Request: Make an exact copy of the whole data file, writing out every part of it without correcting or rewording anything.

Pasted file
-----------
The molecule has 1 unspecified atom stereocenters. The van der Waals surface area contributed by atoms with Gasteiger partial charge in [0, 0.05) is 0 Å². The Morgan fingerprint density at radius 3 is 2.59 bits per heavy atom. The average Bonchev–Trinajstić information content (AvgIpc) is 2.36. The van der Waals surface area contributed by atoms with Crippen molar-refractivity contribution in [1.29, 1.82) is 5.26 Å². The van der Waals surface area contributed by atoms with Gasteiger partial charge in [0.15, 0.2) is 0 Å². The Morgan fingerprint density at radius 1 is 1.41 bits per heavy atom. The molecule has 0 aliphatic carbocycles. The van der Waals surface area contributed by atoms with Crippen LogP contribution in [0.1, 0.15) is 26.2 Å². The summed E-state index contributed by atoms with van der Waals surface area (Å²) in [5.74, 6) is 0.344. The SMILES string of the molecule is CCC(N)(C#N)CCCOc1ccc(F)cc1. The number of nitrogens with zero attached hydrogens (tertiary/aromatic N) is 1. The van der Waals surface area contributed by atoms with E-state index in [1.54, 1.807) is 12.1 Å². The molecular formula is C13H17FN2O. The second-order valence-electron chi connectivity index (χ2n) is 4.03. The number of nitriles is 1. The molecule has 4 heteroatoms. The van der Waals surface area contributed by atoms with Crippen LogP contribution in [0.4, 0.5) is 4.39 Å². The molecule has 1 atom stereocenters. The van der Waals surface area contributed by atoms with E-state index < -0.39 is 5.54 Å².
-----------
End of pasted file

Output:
The molecule has 1 unspecified atom stereocenters. The van der Waals surface area contributed by atoms with Gasteiger partial charge in [0, 0.05) is 0 Å². The Morgan fingerprint density at radius 3 is 2.59 bits per heavy atom. The average Bonchev–Trinajstić information content (AvgIpc) is 2.36. The van der Waals surface area contributed by atoms with Crippen molar-refractivity contribution in [1.29, 1.82) is 5.26 Å². The van der Waals surface area contributed by atoms with Gasteiger partial charge in [0.15, 0.2) is 0 Å². The Morgan fingerprint density at radius 1 is 1.41 bits per heavy atom. The molecule has 0 aliphatic carbocycles. The van der Waals surface area contributed by atoms with Crippen LogP contribution in [0.1, 0.15) is 26.2 Å². The summed E-state index contributed by atoms with van der Waals surface area (Å²) in [5.74, 6) is 0.344. The SMILES string of the molecule is CCC(N)(C#N)CCCOc1ccc(F)cc1. The number of nitrogens with zero attached hydrogens (tertiary/aromatic N) is 1. The van der Waals surface area contributed by atoms with E-state index in [1.54, 1.807) is 12.1 Å². The molecular formula is C13H17FN2O. The second-order valence-electron chi connectivity index (χ2n) is 4.03. The number of nitriles is 1. The molecule has 4 heteroatoms. The van der Waals surface area contributed by atoms with Crippen LogP contribution in [0.4, 0.5) is 4.39 Å². The molecule has 1 atom stereocenters. The van der Waals surface area contributed by atoms with E-state index < -0.39 is 5.54 Å².